In light of the government’s announced plan for Barbados to become 100 per cent energy efficient by 2030, the chairman said, BNOCL’s Board decided they had to play their part in helping the country reach its goal, even though they are in the oil business.
BRET is my lovely acronym - as I’m sure you will agree after I tell you all about it - for Barbados Renewable Energy Transformation prgramme, not to be confused with the Barbados Economic Recovery and Transformation programme.
The question, she was wrestling with, said the prime minister, was whether the new cap would go to 100 megawatts or 200 megawatts. And on top of that, she added, the feed-in-tariff ought to apply not just for plants that are one megawatt and under, but for five megawatts and under, in order, she said, “to increase the democratization of the industry.”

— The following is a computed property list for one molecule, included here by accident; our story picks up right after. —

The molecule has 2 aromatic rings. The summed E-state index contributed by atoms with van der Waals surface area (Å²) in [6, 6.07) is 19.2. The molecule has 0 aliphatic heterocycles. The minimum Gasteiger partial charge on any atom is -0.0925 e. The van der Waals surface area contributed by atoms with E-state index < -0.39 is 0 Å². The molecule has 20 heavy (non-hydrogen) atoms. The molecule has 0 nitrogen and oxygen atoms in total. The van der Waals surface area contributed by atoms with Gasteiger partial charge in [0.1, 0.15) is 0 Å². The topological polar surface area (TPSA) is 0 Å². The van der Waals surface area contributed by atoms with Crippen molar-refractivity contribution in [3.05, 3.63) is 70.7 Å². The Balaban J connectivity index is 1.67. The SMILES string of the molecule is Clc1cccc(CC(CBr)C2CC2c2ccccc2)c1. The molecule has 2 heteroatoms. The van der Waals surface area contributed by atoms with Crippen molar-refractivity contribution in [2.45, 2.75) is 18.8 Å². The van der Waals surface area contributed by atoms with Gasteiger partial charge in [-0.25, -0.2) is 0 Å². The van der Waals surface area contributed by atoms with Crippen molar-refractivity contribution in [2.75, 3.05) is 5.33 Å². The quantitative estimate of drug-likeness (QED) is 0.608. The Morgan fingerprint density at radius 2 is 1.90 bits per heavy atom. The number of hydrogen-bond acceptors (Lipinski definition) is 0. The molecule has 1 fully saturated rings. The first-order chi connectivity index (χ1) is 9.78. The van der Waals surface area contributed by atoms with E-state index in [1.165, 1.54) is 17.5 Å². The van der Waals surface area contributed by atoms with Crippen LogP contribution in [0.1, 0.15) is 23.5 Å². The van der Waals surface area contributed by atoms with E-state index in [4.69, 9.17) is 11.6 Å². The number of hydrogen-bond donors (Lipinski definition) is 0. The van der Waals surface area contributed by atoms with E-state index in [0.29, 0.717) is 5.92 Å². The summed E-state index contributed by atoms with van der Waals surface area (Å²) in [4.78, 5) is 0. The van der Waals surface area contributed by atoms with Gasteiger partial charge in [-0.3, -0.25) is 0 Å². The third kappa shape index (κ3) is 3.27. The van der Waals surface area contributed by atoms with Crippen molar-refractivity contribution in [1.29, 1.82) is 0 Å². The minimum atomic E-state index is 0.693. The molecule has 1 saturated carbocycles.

Prime Minister Mia Mottley says the so-called cap, or maximum, capacity for renewable energy sales to the local power utility will be increased in due course as Barbados moves on with its plan to become less dependent of fossil fuel energy.